I just checked on the Internet Movie Database. I don't think the film ever got made. I demand J Torres and J Bone do that "Raiders of the Lost Annie" comic book, though. Or, better yet, they should bring back "Alison Dare!"
The second sidebar was a short interview with Tim Burton on the "Batman" movie he was about to make. It changed a bit from its original plot, obviously:
What is certain is the storyline, which, according to Burton, will focus on the beginning of Batman's crime-fighting career (although one source claims there will be no origin sequence), a major conflict with the Joker and the introduction of the Boy Wonder.
Jack Nicholson had already been signed on for the role of The Joker, but everything else was still up for grabs. The Michael Keaton firestorm had yet to begin. Another quote further in the story said that "Robin" was a given, as he was so identifiable with the Batman brand. You couldn't do a Batman movie without him, they said.
Twenty years later, we know you can't do a good Batman movie with him.
The third sidebar was a post-mortem for the ABC series, "Sable," based on Mike Grell's First Comics series. Rene Russo was a regular in that series, as was a man who looks a lot like that saxophone guy from The E Street Band.
In any case, here are some scans of all the stuff in the pipeline (pardon the self-referential pun) for comics in Hollywood, circa 1988:
Some funny bits:
"Thor" had a proposed television sitcom. Those "thou"s and "thee"s were sitcom gold, weren't they?
"Tin-Tin" was in development at Amblin. Twenty years later, "Tin Tin" is in development at Amblin.
"Watchmen" was slated to be a movie, with a script by Sam Hamm, and Joel Silver signed on as producer. Pending lawsuits, the movie will finally hit screens in the spring.
"Spider-Man" was in the works at Cannon Films, with this note: "Still some question as to who has rights to make movie." No kidding.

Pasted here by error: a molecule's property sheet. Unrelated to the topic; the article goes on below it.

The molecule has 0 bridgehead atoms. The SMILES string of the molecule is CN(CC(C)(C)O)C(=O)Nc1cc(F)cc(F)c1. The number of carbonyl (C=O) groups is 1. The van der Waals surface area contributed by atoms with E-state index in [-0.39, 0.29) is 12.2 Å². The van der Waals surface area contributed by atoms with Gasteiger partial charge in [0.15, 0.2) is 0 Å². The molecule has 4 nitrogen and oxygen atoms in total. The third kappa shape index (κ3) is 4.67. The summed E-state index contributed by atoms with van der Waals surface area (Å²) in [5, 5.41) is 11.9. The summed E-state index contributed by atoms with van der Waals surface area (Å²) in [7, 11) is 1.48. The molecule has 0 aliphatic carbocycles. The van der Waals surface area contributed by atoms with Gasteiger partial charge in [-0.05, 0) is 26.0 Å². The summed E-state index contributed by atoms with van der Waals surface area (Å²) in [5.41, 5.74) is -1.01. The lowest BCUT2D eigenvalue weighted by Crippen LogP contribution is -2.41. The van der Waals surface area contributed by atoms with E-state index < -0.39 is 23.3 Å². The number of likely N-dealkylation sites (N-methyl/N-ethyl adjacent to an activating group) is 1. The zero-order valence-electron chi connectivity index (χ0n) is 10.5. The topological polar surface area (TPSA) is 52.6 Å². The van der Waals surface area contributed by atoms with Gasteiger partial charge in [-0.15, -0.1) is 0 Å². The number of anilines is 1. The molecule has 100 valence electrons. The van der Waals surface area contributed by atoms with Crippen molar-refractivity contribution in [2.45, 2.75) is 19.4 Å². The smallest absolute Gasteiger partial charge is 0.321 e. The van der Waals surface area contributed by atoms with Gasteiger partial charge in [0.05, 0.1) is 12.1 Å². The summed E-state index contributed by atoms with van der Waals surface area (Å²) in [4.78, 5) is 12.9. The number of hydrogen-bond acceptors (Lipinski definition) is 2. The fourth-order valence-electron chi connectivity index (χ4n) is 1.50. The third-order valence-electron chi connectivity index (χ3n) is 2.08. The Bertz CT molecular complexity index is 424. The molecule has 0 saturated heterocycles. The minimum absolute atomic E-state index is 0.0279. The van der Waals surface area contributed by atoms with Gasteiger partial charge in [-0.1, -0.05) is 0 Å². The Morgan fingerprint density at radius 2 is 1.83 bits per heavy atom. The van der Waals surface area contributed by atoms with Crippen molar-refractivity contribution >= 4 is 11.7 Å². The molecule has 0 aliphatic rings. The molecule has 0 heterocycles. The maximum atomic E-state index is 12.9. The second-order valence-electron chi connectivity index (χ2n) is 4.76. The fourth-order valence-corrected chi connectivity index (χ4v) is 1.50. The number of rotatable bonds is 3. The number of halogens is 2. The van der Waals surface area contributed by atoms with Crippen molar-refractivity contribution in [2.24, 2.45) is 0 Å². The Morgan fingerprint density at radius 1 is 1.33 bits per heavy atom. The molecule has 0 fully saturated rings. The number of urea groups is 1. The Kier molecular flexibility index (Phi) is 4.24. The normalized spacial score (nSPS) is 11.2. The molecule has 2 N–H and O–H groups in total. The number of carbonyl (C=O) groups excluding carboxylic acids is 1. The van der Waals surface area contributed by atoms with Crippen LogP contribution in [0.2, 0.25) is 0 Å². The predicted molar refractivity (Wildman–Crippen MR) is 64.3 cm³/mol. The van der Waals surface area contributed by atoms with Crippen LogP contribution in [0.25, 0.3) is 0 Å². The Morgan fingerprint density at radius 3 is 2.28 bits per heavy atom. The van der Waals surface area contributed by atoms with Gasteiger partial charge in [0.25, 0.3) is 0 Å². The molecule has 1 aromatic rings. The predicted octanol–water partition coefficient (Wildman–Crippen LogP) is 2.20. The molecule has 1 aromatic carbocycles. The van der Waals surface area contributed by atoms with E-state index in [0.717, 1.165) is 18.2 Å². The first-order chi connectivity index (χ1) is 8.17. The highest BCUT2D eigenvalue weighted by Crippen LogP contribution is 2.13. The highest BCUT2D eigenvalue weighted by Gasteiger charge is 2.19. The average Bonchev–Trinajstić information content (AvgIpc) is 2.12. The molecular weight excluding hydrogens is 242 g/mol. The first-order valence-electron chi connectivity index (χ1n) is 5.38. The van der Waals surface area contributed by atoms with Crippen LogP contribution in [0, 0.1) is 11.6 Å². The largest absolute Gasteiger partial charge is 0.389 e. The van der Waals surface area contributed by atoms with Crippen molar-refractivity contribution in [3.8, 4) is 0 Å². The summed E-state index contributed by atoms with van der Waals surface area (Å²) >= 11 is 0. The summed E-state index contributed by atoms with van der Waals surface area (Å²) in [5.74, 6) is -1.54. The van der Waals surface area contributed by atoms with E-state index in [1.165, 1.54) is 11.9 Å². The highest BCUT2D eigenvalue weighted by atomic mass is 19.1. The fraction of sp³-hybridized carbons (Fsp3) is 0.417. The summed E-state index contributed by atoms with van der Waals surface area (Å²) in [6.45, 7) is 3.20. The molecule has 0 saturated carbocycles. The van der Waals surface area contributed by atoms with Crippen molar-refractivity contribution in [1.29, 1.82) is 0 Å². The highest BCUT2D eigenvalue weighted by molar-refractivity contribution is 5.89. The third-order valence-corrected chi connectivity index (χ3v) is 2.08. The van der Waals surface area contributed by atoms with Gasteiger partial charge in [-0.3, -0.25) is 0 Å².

"The Rocketeer" was being shopped around, and Disney looked interested. Great movie, but with a very shoddy DVD release.
"Cerebus" animated plans were abandoned.
"The Flash" was in the works as a movie. The TV series came a couple of years later. Now, DC might be looking into the movie again.
"Iron Man:" "Movie versions proposed." It only took twenty years, but at least they did it right.
"The Punisher" had just been greenlighted as a movie. Soon, the sequel to the second movie is coming out.
"Antman" was in development. Nothing ever changes, even with the C-list characters.
"Captain America" was in the works as a musical, with the movie dead. If only that had happened, instead of the Matt Salinger abomination. . .
"Dr. Strange" was in development, with script by current "The Amazing Spider-Man" writer, Bob Gale.
"The Spirit:" "TV movie pilot unsold." Does that mean one was filmed, or is it just a script? If it was filmed, is there a YouTube link for it somewhere?
The point is, Hollywood has always been there, and movie deals are often floated on a very slow boat to China.
There's a lot more of interest in those magazines. Perhaps we'll get to them in the coming weeks. I'm having a lot of fun reliving those memories.
PIPELINE PODCAST FOR 10 SEPTEMBER 2008
It was the longest solo podcast I've ever done. What can I say? There was a lot to talk about.
Listen to more than 30 minutes of audio glory today at this link.
"Ultimate Origins" turned out to be a great issue. It tickled me to list specifically the "Incentive Monkey Variant Cover" for the "Marvel Spotlight" issues. "Green Arrow/Black Canary" had a satisfying conclusion to the year-long storyline, with more nice art. And "Secret Invasion" had a lot of double page splashes, but isn't it nice to see the old band back together again?
In other news: Jamie and I recorded a "Pipeline PREVIEWS Podcast" over the weekend, for items shipping in November 2008 and beyond. Look for that later this week. It should run just about an hour.
Due to the impending child birth event in my life, there definitely will not be such a podcast next month. We'll be back, hopefully, to look at January's books in November.
Next week: For the first time in a while, I'm writing ahead of schedule. That doesn't mean I have a clue as to what part of that writing will appear next week. I do have some more "Comics Scene" scans I want to follow up with, and some older reviews to get to. Tune in next week to see what I come up with. It'll be fun.
The Various and Sundry blog is still updating Monday through Friday. Who's playing "Rock Band 2?" Who's buying what DVDs? Click over and join in on the conversation.
I'm still terribly busy on my Twitter feed of late, musing on comics, house upkeep, and life.
The daily news bits that grab my attention in the worlds of tech and comics and more can be found at my Google Reader Shared Items. Several items are added to that page every day. I'm an RSS feed junkie.
More than 800 columns -- more than eleven years' worth -- are archived here at CBR and you can get to them from the Pipeline Archive page. They're sorted chronologically. Column #600 is due out in December.